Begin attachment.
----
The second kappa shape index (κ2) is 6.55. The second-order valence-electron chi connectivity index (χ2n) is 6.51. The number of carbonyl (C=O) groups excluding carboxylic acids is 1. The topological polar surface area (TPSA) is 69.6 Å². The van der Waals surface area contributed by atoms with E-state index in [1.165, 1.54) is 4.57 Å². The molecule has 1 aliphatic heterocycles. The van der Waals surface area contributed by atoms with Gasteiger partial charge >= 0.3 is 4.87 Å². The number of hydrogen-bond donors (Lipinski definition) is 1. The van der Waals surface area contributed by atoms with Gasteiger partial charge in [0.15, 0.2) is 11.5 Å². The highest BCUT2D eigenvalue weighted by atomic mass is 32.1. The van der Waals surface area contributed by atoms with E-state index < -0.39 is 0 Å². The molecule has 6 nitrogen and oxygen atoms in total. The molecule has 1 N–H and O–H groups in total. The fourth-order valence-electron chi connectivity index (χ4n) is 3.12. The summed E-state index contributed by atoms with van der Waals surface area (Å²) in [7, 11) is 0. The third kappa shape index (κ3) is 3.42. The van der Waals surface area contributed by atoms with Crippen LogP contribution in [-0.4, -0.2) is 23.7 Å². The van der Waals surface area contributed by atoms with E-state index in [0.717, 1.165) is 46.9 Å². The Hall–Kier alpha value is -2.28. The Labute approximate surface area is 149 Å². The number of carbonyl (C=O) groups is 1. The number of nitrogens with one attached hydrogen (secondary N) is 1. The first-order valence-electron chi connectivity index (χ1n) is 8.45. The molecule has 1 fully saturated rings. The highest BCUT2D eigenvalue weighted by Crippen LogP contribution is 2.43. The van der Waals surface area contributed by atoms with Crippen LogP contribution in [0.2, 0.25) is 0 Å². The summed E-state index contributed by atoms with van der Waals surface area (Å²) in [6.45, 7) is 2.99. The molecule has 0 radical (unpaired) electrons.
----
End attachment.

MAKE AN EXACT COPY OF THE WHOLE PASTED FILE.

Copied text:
The second kappa shape index (κ2) is 6.55. The second-order valence-electron chi connectivity index (χ2n) is 6.51. The number of carbonyl (C=O) groups excluding carboxylic acids is 1. The topological polar surface area (TPSA) is 69.6 Å². The van der Waals surface area contributed by atoms with E-state index in [1.165, 1.54) is 4.57 Å². The molecule has 1 aliphatic heterocycles. The van der Waals surface area contributed by atoms with Gasteiger partial charge >= 0.3 is 4.87 Å². The number of hydrogen-bond donors (Lipinski definition) is 1. The van der Waals surface area contributed by atoms with Gasteiger partial charge in [0.15, 0.2) is 11.5 Å². The highest BCUT2D eigenvalue weighted by atomic mass is 32.1. The van der Waals surface area contributed by atoms with E-state index < -0.39 is 0 Å². The molecule has 6 nitrogen and oxygen atoms in total. The molecule has 1 N–H and O–H groups in total. The fourth-order valence-electron chi connectivity index (χ4n) is 3.12. The summed E-state index contributed by atoms with van der Waals surface area (Å²) in [7, 11) is 0. The third kappa shape index (κ3) is 3.42. The van der Waals surface area contributed by atoms with Crippen LogP contribution in [-0.4, -0.2) is 23.7 Å². The van der Waals surface area contributed by atoms with E-state index in [0.717, 1.165) is 46.9 Å². The Hall–Kier alpha value is -2.28. The Labute approximate surface area is 149 Å². The number of carbonyl (C=O) groups is 1. The number of nitrogens with one attached hydrogen (secondary N) is 1. The first-order valence-electron chi connectivity index (χ1n) is 8.45. The molecule has 1 fully saturated rings. The highest BCUT2D eigenvalue weighted by Crippen LogP contribution is 2.43. The van der Waals surface area contributed by atoms with Crippen LogP contribution in [0.2, 0.25) is 0 Å². The summed E-state index contributed by atoms with van der Waals surface area (Å²) in [6.45, 7) is 2.99. The molecule has 0 radical (unpaired) electrons.